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According to a U.S. State Department document issued on September 1, 2017, Russian Federation had 501 deployed nuclear delivery means and 1,561 deployed warheads, whereas the United States had 660 deployed nuclear delivery means and 1,393 deployed warheads.

The New START Treaty, which took effect in 2011 after being negotiated by the Obama administration, required both countries to draw down to 1,550 deployed nuclear warheads by February 5, 2018.

Also on Monday, Russia urged the United States to resume dialogue on missile defense.

"Russia confirms its commitment to the New START treaty", the Foreign Ministry said.

New START, officially called Measures for the Further Reduction and Limitation of Strategic Offensive Arms, reduces deployed nuclear weapons to 700 delivery vehicles and 1,550 warheads. As of February 5, 2018 our aggregate potential is as follows: "527 operational intercontinental ballistic missiles, operational submarine-launched ballistic missiles and operational heavy bombers; 1,444 warheads on operational intercontinental ballistic missiles, operational submarine-launched ballistic missiles and operational heavy bombers; 779 operational and non-deployed ballistic missile launchers, operational and non-deployed submarine-based ballistic missile launchers and operational and non-deployed heavy bombers".

Some earlier reports indicated Trump may not have been well versed in the specifics of the treaty's requirements but was generally opposed to reductions in the American nuclear arsenal.

Under Secretary of State for Political Affairs Thomas Shannon left Deputy Defense Secretary Patrick Shanahan and Deputy Energy Secretary Dan Brouillette lead a news conference on the 2018 Nuclear Posture Review
US 'needs to upgrade its nukes to eliminate nuclear weapons,' says Defence Sec. Jim Mattis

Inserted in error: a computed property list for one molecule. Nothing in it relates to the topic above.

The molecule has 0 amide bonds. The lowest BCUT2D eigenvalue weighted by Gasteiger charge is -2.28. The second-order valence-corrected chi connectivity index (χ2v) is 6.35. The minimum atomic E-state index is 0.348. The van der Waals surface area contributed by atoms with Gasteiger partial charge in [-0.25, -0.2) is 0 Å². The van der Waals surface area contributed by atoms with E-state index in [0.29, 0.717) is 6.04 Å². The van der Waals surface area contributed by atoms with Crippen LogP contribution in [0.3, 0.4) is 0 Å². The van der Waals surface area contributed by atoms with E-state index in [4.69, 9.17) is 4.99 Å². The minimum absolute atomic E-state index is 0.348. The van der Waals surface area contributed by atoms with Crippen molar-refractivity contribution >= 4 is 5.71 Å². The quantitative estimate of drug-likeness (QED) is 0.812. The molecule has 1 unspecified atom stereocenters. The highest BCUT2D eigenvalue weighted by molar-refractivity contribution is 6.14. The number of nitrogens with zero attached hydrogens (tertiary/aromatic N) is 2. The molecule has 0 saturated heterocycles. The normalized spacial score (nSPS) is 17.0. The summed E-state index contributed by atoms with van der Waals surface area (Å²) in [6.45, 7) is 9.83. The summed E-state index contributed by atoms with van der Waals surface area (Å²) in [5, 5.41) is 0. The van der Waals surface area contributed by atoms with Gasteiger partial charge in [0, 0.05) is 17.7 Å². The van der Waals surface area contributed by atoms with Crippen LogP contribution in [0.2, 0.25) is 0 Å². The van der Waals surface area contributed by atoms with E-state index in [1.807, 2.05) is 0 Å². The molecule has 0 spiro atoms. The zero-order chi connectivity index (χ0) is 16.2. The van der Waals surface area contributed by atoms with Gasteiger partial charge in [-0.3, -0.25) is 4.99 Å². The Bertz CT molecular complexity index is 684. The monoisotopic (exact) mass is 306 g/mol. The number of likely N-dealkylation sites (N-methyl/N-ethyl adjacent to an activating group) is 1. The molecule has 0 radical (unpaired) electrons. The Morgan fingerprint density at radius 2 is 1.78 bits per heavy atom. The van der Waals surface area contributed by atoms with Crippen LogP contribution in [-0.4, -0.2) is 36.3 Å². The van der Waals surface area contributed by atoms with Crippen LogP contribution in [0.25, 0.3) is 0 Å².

"Just another bad deal that the country made, whether it's START, whether it's the Iran deal", Trump said at the time.

On the campaign trail and then in his early days in office, President Donald Trump criticized the treaty, which represents the most significant effort at nuclear arms reduction since the original START (Strategic Arms Reduction Treaty) of the George H.W. Bush administration. The new policy calls for expanding USA nuclear capabilities, with an eye on countering Russia's growing nuclear power.

"The Russian federation confirms its adherence to the New START Treaty while insisting that the United States continues a constructive search for mutually acceptable solutions", to "issues that may arise between the parties under the Treaty", it said.

Yet when President Trump called on Congress to "modernize and rebuild our nuclear arsenal" in his State of the Union address last week, he did not mention his administration's rationale: that President Vladimir V. Putin of Russian Federation has accelerated a risky game that the United States must match, even if the price tag soars above $1.2 trillion.

Implementation of the New START Treaty enhances the safety and security of the United States and our allies and makes strategic relations between the United States and the Russian Federation more stable, transparent, and predictable - critically important at a time when trust in the relationship has deteriorated, and the threat of miscalculation and misperception has risen.

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